Doctorate in Educational Psychology.
Research has highlighted the importance of increasing the participation of children with autism in decision-making about school experiences, however there is little research on the practices that might help school staff to do this. This is a timely and relevant gap to address because there is more emphasis in schools to involve pupils in decision-making due to national policy changes which prioritise the full participation of children and families in decisions that affect their lives.
The aim of this research is to do a case study of one school, in order to understand the practices that help pupils with autism to participate in decisions about their school experiences. The pupils at this particular school fit the purpose of the research because they are pupils who are most likely to be marginalized from decision-making processes according to the literature – pupils with autism and pupils who have had unsuccessful mainstream placements.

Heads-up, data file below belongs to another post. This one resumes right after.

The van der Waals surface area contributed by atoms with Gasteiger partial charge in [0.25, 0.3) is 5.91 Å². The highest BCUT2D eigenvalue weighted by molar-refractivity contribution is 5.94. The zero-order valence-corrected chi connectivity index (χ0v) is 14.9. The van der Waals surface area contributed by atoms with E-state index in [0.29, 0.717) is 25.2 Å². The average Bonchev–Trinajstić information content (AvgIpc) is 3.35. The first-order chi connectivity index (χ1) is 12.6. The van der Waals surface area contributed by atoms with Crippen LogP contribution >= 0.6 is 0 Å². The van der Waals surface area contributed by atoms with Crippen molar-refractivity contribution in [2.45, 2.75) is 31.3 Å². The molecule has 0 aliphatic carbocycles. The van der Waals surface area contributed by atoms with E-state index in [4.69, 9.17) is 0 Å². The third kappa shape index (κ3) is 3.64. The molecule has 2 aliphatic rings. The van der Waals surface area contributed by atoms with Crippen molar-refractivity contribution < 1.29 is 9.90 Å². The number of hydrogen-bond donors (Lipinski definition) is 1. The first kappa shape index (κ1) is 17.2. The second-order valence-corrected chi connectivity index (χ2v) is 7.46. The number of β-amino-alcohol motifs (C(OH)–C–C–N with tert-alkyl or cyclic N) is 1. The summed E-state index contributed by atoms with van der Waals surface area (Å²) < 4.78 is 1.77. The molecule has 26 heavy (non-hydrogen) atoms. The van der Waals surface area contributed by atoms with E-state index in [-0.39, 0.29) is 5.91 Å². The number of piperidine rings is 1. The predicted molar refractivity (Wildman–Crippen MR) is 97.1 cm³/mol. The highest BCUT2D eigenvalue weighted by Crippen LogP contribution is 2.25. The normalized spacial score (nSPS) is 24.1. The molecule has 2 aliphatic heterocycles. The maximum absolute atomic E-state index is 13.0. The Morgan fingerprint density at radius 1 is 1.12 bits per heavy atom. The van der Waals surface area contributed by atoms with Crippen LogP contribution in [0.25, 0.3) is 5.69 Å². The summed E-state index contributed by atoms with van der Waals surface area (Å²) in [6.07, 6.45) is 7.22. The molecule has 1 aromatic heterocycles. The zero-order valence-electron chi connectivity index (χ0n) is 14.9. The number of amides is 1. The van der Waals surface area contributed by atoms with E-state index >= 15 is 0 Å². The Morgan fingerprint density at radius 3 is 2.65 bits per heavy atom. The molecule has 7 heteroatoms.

This project is supervised by Dr Hanna Kovshoff and Professor Sarah Parsons. We aim to collect multiple sources of evidence to provide a rich, detailed picture of how pupils with autism participate in decision-making at the case school. This will include the perspectives of a focal group of children with autism, their parents and teachers who work closely with them, to understand these pupils’ experiences of participation in decision-making. The pupils will also be observed in a range of decision-making contexts such as the classroom, school council meetings and pupil behaviour plan reviews.
The objective is to provide new knowledge about pupil participation that will promote greater understanding amongst education practitioners of the factors enabling pupils with autism to participate in decision-making as well as generate improvements to school practice. You can read in detail about the project’s findings here.